The US basically have two games to get it right at the World Cup – their opener against Ghana, and their second match against Portugal six days later. Lose them both, and their tournament might as well be over. Klinsmann needs immediate results, and one would think a player of Cameron’s experience, playing against the best players in the world, has to be utilized.
The 6-foot-3 Cameron has strength, size and ability to read the game, which makes him an ideal central defender. Combined with his technique, vision, and fitness, and Cameron has all the attributes of a box-to-box midfielder who can clog passing lanes and spring counter attacks.
“I’d probably prefer to play either that holding midfield role or center back, hands down,” Cameron admitted. “Especially that midfield role because of my ability to get forward and my energy.”
What compounds the debate, however, is that Cameron has started 27 of Stoke’s 28 matches this season at right back, and surely that position is his best chance at a starting spot in the USA’s World Cup opener vs. Ghana in Natal.
While his main competition at that position, Seattle’s Brad Evans, has done well in the role as of late for the national team, Evans is a midfielder playing out of position. He has the ability to get into the attack and play crosses from wide spaces, but Cameron does too.
Defensively though, when the most explosive wide players in the world are surging down the wing, who does Klinsmann want playing right back? Someone who has limited experience playing the position – like Evans – or someone who has shut down Chelsea FC superstar Eden Hazard for 90 minutes, 66 of which came after receiving a yellow card?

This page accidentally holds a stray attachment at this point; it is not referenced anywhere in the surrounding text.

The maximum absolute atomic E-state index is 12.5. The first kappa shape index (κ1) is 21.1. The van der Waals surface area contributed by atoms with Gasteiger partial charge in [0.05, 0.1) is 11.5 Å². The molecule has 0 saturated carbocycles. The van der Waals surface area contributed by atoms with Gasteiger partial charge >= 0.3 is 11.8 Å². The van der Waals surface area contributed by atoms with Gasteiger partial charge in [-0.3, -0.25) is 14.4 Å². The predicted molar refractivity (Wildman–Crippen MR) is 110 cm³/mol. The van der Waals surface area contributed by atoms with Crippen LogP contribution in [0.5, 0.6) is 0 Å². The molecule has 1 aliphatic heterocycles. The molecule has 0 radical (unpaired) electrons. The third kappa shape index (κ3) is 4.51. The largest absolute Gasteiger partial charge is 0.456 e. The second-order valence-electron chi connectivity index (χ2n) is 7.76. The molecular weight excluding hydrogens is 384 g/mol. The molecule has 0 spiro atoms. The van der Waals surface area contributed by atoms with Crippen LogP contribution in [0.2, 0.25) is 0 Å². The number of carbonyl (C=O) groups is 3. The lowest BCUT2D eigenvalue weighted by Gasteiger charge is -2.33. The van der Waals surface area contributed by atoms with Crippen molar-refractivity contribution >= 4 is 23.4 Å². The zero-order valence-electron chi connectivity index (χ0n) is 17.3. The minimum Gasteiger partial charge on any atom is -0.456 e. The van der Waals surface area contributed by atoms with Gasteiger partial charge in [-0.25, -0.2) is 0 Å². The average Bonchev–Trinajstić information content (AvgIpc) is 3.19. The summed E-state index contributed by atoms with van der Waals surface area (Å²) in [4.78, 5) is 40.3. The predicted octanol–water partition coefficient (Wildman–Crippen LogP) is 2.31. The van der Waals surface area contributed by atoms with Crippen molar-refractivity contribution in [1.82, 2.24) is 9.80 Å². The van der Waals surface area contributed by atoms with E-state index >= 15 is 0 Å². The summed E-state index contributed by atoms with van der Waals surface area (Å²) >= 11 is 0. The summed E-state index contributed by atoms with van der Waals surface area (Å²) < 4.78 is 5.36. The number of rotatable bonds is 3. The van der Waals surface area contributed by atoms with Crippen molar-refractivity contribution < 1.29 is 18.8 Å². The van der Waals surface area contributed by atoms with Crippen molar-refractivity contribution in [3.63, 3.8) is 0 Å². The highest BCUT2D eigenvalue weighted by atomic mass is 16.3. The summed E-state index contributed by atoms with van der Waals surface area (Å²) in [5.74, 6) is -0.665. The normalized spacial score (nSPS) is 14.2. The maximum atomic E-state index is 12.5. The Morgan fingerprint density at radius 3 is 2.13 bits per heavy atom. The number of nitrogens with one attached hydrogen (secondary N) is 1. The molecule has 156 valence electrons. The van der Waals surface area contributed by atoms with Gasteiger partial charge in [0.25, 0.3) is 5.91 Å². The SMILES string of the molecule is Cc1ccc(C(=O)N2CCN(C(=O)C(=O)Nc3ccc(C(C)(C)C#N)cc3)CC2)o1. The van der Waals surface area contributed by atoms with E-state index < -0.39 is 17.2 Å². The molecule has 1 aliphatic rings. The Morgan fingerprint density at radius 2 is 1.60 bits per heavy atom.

Cameron’s transition to right back hasn’t been completely seamless, however. While today he appears to be at home on the outside, he certainly didn't look that way in some of the early qualifiers in the Hexagonal this time last year.
“It was difficult because I didn't really know the position,” Cameron said. “This year I’ve gotten a lot more comfortable playing right back because of the repetition.
“In preseason the gaffer [Stoke manager Mark Hughes] told me he knows I can play center back and center midfield and that I was going to get a fair shot at center back, but we didn't have a right back, so he asked me to play there.
“What has really helped is that we play a style of play that allows me to walk out of a game with 70 touches. Last year [under previous coach Tony Pulis] it was more like 10-15. That's a huge difference, and helped me get a lot more comfortable.”
Klinsmann and his coaching staff have only two friendlies, including Wednesday’s against Ukraine in Cyprus (2 pm ET, ESPN2/UniMas), to help inform this summer’s roster. He‘s said that players’ performances with their club teams will be instrumental in that process.
“Our main job as coaches is to observe the players on their club teams…week in, week out,” Klinsmann said in the ESPN interview. “Hopefully they pick up the pace, pick up the tempo and prove to everyone that they deserve a chance to go to World Cup.”
Where Cameron plays against Ukraine could indicate the role Klinsmann sees him playing this summer. Considering the relative inexperience of the other defenders named in Wednesday’s squad, will Cameron play center back to provide stability – or right back, because that's where he has been playing for Stoke and that’s where Klinsmann sees him playing for the US?
Cameron has been a versatile player up to this point in his career. But perhaps its time for him to become the USMNT's long-term solution at right back.
Or at least at this summer’s World Cup.